The U.S. stock market fell Monday following news that global investment bank Lehman Bros. filed for bankruptcy, and investment firm Merrill Lynch agreed to be purchased by Bank of America for $50 billion. But media stocks appeared to weather the storm.
By 5 p.m. EST, the Dow had fallen more than 500 points or 4.42 percent to 10,917.51. The S&P plummeted more than 59 points, or 4.7 percent—marking the largest one-day percent drop since the first session following the attacks on September 11, 2001. The NASDAQ was down 3.6 percent, or more than 80 points.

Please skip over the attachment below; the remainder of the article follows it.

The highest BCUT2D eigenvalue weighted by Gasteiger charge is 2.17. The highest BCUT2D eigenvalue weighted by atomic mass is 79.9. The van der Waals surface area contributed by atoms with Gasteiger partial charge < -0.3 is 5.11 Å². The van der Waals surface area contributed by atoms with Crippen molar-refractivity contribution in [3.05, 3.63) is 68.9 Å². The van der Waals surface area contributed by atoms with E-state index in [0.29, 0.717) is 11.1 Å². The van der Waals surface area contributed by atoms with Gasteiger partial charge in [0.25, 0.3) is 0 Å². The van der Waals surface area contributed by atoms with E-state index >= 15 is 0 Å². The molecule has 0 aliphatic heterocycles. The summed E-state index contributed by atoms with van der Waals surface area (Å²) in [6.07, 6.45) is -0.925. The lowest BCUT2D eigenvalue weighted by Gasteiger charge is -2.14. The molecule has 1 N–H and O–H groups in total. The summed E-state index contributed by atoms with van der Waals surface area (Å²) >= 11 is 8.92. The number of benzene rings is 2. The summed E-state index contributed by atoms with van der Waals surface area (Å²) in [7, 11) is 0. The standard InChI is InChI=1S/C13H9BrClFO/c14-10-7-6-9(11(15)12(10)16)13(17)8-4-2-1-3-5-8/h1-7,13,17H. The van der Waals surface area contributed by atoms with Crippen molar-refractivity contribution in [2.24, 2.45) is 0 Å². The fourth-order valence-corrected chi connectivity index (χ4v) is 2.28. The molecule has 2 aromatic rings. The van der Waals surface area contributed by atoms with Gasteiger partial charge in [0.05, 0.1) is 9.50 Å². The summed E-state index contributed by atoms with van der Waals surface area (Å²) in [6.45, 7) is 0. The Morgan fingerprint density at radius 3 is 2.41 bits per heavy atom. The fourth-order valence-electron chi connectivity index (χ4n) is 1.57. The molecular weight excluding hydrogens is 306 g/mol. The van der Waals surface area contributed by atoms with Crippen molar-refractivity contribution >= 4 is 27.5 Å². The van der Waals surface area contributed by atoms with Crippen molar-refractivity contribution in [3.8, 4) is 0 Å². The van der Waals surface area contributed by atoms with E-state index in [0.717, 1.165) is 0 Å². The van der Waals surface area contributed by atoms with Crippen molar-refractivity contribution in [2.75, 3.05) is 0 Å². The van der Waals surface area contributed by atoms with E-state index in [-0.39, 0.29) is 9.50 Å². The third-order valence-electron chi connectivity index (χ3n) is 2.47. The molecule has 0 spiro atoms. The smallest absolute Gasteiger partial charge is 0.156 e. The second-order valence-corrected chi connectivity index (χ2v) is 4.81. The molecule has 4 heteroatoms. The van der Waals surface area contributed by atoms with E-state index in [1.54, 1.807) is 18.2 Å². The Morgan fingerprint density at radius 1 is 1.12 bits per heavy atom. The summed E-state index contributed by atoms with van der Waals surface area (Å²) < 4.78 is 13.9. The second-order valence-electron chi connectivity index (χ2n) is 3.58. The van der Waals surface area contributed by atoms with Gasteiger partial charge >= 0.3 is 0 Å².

As Wall Street was left reeling—with analysts recalling Bear Stearns’ collapse earlier this year—media stocks, so far at least, haven’t seen a dramatic falloff. Time Warner stocks closed at $14.12, down a little more than 3 percent. Meredith Corp. was down 4.76 percent to $28. Playboy Enterprises stocks were down 1.27 percent to $3.90 and Martha Stewart Living Omnimedia stocks were down more than 1 percent to $8.03.
While these changes perpetuate an overall “gloomy” capital outlook, they shouldn’t necessarily have an affect on magazine M&A.
“There are not any direct repercussions for magazine industry M&A,” DeSilva + Phillips managing partner Reed Phillips tells FOLIO:. “Indirectly, though, the Lehman troubles confirm that the credit crisis and economic downturn are still impacting companies.”